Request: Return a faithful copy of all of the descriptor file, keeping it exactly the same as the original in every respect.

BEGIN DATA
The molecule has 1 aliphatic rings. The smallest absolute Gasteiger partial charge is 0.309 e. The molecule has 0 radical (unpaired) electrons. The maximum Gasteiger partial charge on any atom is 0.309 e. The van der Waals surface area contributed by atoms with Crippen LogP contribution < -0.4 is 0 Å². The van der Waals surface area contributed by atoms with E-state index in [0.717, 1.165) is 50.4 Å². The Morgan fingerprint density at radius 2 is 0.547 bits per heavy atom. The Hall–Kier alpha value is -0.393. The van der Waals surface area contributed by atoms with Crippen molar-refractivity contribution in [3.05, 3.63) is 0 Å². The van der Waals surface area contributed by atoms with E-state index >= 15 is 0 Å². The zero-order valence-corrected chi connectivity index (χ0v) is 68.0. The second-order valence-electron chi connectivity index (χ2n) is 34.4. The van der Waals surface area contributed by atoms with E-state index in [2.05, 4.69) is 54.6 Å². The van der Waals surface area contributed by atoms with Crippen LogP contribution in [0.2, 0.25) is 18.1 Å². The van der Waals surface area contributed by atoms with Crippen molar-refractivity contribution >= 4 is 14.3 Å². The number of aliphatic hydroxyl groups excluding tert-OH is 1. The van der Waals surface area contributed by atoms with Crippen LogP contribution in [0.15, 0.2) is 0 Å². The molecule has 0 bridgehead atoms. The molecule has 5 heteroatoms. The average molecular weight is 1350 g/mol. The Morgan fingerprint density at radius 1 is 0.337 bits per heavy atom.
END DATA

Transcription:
The molecule has 1 aliphatic rings. The smallest absolute Gasteiger partial charge is 0.309 e. The molecule has 0 radical (unpaired) electrons. The maximum Gasteiger partial charge on any atom is 0.309 e. The van der Waals surface area contributed by atoms with Crippen LogP contribution < -0.4 is 0 Å². The van der Waals surface area contributed by atoms with E-state index in [0.717, 1.165) is 50.4 Å². The Morgan fingerprint density at radius 2 is 0.547 bits per heavy atom. The Hall–Kier alpha value is -0.393. The van der Waals surface area contributed by atoms with Crippen molar-refractivity contribution in [3.05, 3.63) is 0 Å². The van der Waals surface area contributed by atoms with E-state index >= 15 is 0 Å². The zero-order valence-corrected chi connectivity index (χ0v) is 68.0. The second-order valence-electron chi connectivity index (χ2n) is 34.4. The van der Waals surface area contributed by atoms with E-state index in [2.05, 4.69) is 54.6 Å². The van der Waals surface area contributed by atoms with Crippen LogP contribution in [0.2, 0.25) is 18.1 Å². The van der Waals surface area contributed by atoms with Crippen molar-refractivity contribution >= 4 is 14.3 Å². The number of aliphatic hydroxyl groups excluding tert-OH is 1. The van der Waals surface area contributed by atoms with Crippen LogP contribution in [0.15, 0.2) is 0 Å². The molecule has 0 bridgehead atoms. The molecule has 5 heteroatoms. The average molecular weight is 1350 g/mol. The Morgan fingerprint density at radius 1 is 0.337 bits per heavy atom.